The patronizing advice that Lyn Gardner dispenses to young theatre companies in her Guardian post could be better applied as a directive to her own writing. She needs to “think harder and be more self-critical” about her writing as it moves from print into the blogosphere.
Apparently oblivious even of the venue in which she is writing, she totes out that old print publishing truism that “reviewing space comes at a premium” when cautioning young theatre companies from inviting her “beady eyes” and her possible ire.
“Shiver me timbers! Stand fast me hearties! The ire of the reviewer is upon us!”
The Guardian in promoting its recent move into the blogosphere says that it’s
shiny new Arts & Entertainment blog is a new space for debate on, um, everything in arts and entertainment…. it’ll feature a host of Guardian writers and critics, plus, we hope, a range of new voices.
Even the words, um, and phrasing, um, of this promotion suggests the level of debate the Guardian expects from this “range of new voices.” Of course there is no obligation for the esteemed writers and critics of the Guardian to engage the vulgar herd in this debate, so they won’t. Their duty is merely to initiate the arguments with their posts.
So far comments are rare; the debate non-existent. But the Guardian Theatre Blog has certainly increased “the talk” about theatre from writers and critics, if by talk we mean that one way broadcast typical of print publication. Its theatre blog webfeed will send the reader on average two of these articles every day. Actually the Guardian is classifying these blog entries as “posts” but displays them as articles complete with “Editors’ picks”, leaving it to the reader to classify the actual nature and quality of “the talk” contained within them.
Dave Cote announced yesterday that TimeOut New York has also launched a magazine-wide blog this week. Cote is reviewer and editor of the theatre section of the magazine and only a few months ago launched his own personal blog Histriomastix. His initial entries indicate that he will probably direct the TONY theatre blog in the manner of his personal blog. The chatty and newsy content connects well with a common denominator of other theater blogs already on the scene. Unlike the Guardian’s blog there are no comments allowed at the TONY theatre blog so there are also no pretenses about creating a forum for a “range of new voices.”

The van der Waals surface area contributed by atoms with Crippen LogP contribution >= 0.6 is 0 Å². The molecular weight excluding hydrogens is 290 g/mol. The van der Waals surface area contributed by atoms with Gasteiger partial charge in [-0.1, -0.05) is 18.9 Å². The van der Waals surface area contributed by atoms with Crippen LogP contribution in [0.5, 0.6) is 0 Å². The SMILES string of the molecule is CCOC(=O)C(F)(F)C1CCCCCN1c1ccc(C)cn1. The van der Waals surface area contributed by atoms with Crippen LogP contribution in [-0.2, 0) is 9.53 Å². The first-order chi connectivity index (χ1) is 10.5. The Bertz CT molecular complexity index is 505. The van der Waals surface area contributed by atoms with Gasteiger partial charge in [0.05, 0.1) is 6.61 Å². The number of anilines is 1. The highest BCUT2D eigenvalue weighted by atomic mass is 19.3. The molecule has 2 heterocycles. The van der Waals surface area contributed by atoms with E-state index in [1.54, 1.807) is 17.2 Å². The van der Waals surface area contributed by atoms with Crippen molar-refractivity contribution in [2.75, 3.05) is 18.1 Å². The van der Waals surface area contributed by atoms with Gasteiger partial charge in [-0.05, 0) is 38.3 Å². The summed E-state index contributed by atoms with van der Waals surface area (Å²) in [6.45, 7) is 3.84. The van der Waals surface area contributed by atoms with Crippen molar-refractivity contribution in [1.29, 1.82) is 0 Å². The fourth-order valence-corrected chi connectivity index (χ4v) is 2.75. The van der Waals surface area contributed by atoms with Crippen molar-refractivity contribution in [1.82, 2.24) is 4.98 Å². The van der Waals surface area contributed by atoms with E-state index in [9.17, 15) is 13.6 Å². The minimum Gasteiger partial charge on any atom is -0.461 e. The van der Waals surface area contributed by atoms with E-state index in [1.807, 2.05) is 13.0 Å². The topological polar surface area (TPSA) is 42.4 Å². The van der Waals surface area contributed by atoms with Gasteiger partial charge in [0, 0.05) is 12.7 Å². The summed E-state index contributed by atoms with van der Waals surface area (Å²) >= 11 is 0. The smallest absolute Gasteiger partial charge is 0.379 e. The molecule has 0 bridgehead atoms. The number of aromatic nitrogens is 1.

Reviewers with a history of writing for print have been schooled within a certain mode of production. The strict time demands and space constraints necessary for print publication have induced an overall condition of abridged thinking in the field. Concision is a desired trait and brevity is sometimes a critical choice but the “theatre review” model has evolved (devolved) effectively into this “thumbs up/thumbs down” consumer report. The theatre audience reduced to just one more target audience within the horde of harried shoppers out there.
The role of the reviewer has steadily been condensed to that of market arbiter of What-To-See and What-Not-To-See. Although the reviewer may afford some small talk about the art form, his main function is to provide clear directions to the reader through the good, the bad, and the ugly to that holy land. The best bang for the buck.
These slick superficial renderings often say more about the writer than about the subject being reviewed. In this way the review has become its own genre of writing, as much entertainment as criticism. If the writer finds a production he cannot recommend (most often the case) he still needs to talk about it, which is to say, entertain. The partisan crowd might even grow to enjoy the laudations less than the witty ridicule and humiliations of enemy camps. In history, the obit of the reviewer may read:
“Who didn’t know that he became a circus act, really? But the real question is this: Sometimes I wondered what it might have been like if he’d actually become a force for good; coercive as Ken Tynan or inspirational like Clurman or rigorous like Rich…… I guess I thought that it’s gotta be a grueling job, and there’s so much falsity and meretricious bullshit you have to see, that it would finally take a saint not to turn into a bit of a brittle vulgarian, as he did. The theatre needs geniuses to criticize it; it needs passionate advocates and firebrands, not to mention writers of gorgeous prose. He, instead, opted for parlor tricks and reruns.”
Now that the critics can review at any length anything they wish and publish it whenever they wish in blogs (their own personal ones or the more official “Guardian” blogs of cultural taste), it is due time they reassess both their subject and audience as well as the mode and manner in which they write, post, critique, review, small talk, gossip… and make some discerning choices.
One choice might be to attempt to elevate the discourse in the realm of ChatNews instead of further propagating it. But then again, what’s the fun in that? And besides, isn’t John Simon and ilk, even with their sometimes vicious appraisals of performers’ physical appearances, also part of “the talk”, also part of that rough beast slouching?
“Arrrgh !! I be Cap’n Beady Eyes Lyn Gardner! Be that a peg leg, or arrr ye just happy to cast yer eyes upon me?”